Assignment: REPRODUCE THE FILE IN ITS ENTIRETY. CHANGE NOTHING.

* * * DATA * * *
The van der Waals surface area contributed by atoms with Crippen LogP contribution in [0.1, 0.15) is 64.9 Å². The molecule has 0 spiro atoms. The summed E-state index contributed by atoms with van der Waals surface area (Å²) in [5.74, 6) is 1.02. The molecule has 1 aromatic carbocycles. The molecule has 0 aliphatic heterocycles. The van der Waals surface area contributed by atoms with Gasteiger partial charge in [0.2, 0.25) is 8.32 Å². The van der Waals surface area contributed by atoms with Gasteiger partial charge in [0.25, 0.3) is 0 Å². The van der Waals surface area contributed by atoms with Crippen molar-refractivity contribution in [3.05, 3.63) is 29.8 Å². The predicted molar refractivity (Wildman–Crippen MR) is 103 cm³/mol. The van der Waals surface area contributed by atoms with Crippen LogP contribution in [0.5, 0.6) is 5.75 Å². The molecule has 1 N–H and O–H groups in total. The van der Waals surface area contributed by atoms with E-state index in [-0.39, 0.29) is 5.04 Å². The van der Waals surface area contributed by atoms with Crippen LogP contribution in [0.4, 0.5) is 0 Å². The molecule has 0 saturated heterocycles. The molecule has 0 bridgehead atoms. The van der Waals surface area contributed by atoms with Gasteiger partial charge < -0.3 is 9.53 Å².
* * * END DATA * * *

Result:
The van der Waals surface area contributed by atoms with Crippen LogP contribution in [0.1, 0.15) is 64.9 Å². The molecule has 0 spiro atoms. The summed E-state index contributed by atoms with van der Waals surface area (Å²) in [5.74, 6) is 1.02. The molecule has 1 aromatic carbocycles. The molecule has 0 aliphatic heterocycles. The van der Waals surface area contributed by atoms with Gasteiger partial charge in [0.2, 0.25) is 8.32 Å². The van der Waals surface area contributed by atoms with Gasteiger partial charge in [0.25, 0.3) is 0 Å². The van der Waals surface area contributed by atoms with Crippen molar-refractivity contribution in [3.05, 3.63) is 29.8 Å². The predicted molar refractivity (Wildman–Crippen MR) is 103 cm³/mol. The van der Waals surface area contributed by atoms with Crippen LogP contribution in [0.5, 0.6) is 5.75 Å². The molecule has 1 N–H and O–H groups in total. The van der Waals surface area contributed by atoms with E-state index in [-0.39, 0.29) is 5.04 Å². The van der Waals surface area contributed by atoms with Crippen LogP contribution in [0.4, 0.5) is 0 Å². The molecule has 0 saturated heterocycles. The molecule has 0 bridgehead atoms. The van der Waals surface area contributed by atoms with Gasteiger partial charge < -0.3 is 9.53 Å².